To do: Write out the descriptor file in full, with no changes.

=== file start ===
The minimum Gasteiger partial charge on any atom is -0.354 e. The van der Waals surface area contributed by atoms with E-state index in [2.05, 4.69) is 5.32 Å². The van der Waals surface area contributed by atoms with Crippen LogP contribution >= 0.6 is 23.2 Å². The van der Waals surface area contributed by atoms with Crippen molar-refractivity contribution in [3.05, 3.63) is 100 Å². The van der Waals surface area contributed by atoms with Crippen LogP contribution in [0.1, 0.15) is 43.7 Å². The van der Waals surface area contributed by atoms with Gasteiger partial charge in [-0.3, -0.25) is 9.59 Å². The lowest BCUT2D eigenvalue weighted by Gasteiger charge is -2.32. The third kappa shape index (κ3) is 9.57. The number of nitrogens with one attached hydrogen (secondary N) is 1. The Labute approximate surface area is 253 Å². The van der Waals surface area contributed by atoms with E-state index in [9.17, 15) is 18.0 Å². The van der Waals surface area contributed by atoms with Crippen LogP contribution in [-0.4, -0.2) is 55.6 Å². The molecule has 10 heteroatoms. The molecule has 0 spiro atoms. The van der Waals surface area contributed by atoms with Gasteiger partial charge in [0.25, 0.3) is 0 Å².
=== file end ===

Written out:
The minimum Gasteiger partial charge on any atom is -0.354 e. The van der Waals surface area contributed by atoms with E-state index in [2.05, 4.69) is 5.32 Å². The van der Waals surface area contributed by atoms with Crippen LogP contribution >= 0.6 is 23.2 Å². The van der Waals surface area contributed by atoms with Crippen molar-refractivity contribution in [3.05, 3.63) is 100 Å². The van der Waals surface area contributed by atoms with Crippen LogP contribution in [0.1, 0.15) is 43.7 Å². The van der Waals surface area contributed by atoms with Gasteiger partial charge in [-0.3, -0.25) is 9.59 Å². The lowest BCUT2D eigenvalue weighted by Gasteiger charge is -2.32. The third kappa shape index (κ3) is 9.57. The number of nitrogens with one attached hydrogen (secondary N) is 1. The Labute approximate surface area is 253 Å². The van der Waals surface area contributed by atoms with E-state index in [9.17, 15) is 18.0 Å². The van der Waals surface area contributed by atoms with Crippen LogP contribution in [-0.4, -0.2) is 55.6 Å². The molecule has 10 heteroatoms. The molecule has 0 spiro atoms. The van der Waals surface area contributed by atoms with Gasteiger partial charge in [0.25, 0.3) is 0 Å².